HRW slams govt for using NAB’s ‘draconian, arbitrary’ powers to harass opponents


HRW says government should follow up on the 87-page detailed verdict of the Supreme Court of Pakistan in the Khawaja brothers bail petition case. Photo: File

A rights watchdog on Thursday slammed the “draconian and arbitrary” powers given to the “dictatorship-era body”, referring to the National Accountability Bureau (NAB), and urged the Pakistani government to stop using the institution to harass and intimidate opponents.

In a statement, the Human Rights Watch (HRW) said that the government should follow up on the 87-page detailed verdict of the Supreme Court of Pakistan in the Khawaja brothers bail petition case.

“The court granted the men bail and criticized the NAB for showing ‘utter disregard to the law, fair play, equity and propriety,’ ruling that the ‘case was a classic example of trampling of fundamental rights [and] unlawful deprivation of freedom’,” read a statement from the HRW.

Referring to the judgment, Brad Adams, Asia director at Human Rights Watch, said that the apex court’s decision “is just the latest indictment of the NAB’s unlawful behavior”.

Pakistan’s parliament should carry out urgent reforms to make the anti-corruption body independent, Human Rights Watch said.

In its decision, the Supreme Court had expressed concern about the use of the NAB as an instrument to target government opponents. The court cited a February report by the European Commission that criticized the NAB for bias, noting that “very few cases of the ruling party ministers and politicians have been pursued since the 2018 elections, which is considered to be a reflection of NAB’s partiality.”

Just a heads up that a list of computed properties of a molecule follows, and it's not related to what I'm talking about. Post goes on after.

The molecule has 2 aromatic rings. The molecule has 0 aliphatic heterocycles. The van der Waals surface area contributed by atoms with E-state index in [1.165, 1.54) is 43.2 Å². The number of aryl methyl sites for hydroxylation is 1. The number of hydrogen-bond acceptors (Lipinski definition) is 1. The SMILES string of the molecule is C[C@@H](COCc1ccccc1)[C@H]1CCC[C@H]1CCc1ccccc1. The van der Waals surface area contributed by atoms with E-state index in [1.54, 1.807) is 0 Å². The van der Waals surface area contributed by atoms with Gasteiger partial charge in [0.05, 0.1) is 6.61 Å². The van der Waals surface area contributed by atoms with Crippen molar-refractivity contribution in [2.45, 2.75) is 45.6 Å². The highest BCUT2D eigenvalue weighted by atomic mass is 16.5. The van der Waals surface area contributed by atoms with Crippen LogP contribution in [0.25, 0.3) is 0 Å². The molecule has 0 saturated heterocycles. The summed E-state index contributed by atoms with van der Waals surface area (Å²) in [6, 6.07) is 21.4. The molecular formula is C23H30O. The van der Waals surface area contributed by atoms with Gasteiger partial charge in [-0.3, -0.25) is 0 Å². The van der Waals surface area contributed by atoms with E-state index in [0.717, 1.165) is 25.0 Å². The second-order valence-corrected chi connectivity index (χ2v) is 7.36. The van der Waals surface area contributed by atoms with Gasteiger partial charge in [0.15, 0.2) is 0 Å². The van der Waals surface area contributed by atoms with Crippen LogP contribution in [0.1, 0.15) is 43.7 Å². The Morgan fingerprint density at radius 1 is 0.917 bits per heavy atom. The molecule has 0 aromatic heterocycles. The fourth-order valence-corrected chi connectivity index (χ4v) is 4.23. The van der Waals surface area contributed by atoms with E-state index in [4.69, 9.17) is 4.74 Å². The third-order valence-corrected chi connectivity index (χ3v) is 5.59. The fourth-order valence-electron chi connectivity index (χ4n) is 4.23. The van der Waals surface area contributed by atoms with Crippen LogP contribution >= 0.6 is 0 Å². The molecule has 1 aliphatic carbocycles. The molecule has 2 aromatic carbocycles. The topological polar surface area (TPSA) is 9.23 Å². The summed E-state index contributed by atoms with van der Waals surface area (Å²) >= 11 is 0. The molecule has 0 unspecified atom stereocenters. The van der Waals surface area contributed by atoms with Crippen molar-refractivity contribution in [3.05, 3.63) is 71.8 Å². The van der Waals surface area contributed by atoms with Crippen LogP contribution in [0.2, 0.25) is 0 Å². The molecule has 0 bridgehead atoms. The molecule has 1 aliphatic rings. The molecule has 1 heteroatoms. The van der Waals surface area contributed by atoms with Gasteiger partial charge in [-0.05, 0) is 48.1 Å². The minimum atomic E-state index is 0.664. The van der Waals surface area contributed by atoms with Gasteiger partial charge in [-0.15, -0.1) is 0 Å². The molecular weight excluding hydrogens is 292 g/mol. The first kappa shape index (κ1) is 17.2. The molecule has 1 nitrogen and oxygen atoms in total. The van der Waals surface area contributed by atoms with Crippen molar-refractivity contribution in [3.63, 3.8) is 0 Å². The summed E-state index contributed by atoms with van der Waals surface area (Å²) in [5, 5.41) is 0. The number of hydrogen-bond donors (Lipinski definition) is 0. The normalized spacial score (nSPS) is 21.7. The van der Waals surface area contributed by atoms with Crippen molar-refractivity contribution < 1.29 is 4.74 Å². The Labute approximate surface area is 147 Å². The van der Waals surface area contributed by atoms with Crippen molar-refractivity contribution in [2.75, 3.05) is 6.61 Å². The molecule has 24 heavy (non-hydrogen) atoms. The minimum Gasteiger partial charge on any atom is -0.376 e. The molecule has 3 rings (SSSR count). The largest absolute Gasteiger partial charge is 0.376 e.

The Supreme Court Bar Association and the Pakistan Bar Council, the top elected bodies of lawyers in the country, had welcomed the Supreme Court’s decision and criticized the NAB as “a tool for arm-twisting of political opponents.” In February, both bodies said they “strongly condemn” the summons issued to an opposition leader, Bilawal Bhutto, calling it an “act of political victimization.” In March, the chief justice of the Islamabad High Court ruled that the NAB had made arbitrary use of its arrest powers.

The National Accountability Bureau also arrested Mir Shakil-ur-Rehman, editor-in-chief of the Jang Group and Geo Television Network, the largest media group in Pakistan, in Lahore on March 12 on charges relating to a 34-year-old property transaction. He has remained in the agency’s custody ever since without being found guilty of any crime.

In another example of harassment, the NAB court summoned the former president and opposition leader Asif Ali Zardari to appear in person to record a statement, denying his request to record a statement through a video link because of his ill-health and Covid-19. Zardari previously spent 11 years in prison – more than half in NAB custody – without a conviction.

In December 2018, Mian Javed Ahmed, a professor at University of Sargodha, died in NAB’s custody. Dr. Mujahid Kamran, the former vice-chancellor of the Punjab University, who was arrested by the NAB on allegations of illegal appointments at the university, described NAB detention centers as “torture cells.”

“Pakistani authorities should uphold the government’s human rights obligations,” Adams said. “Pakistan’s parliament should amend or repeal the NAB ordinance to ensure that the principles of fair trial, due process, and transparency are not compromised on the pretext of accountability.”

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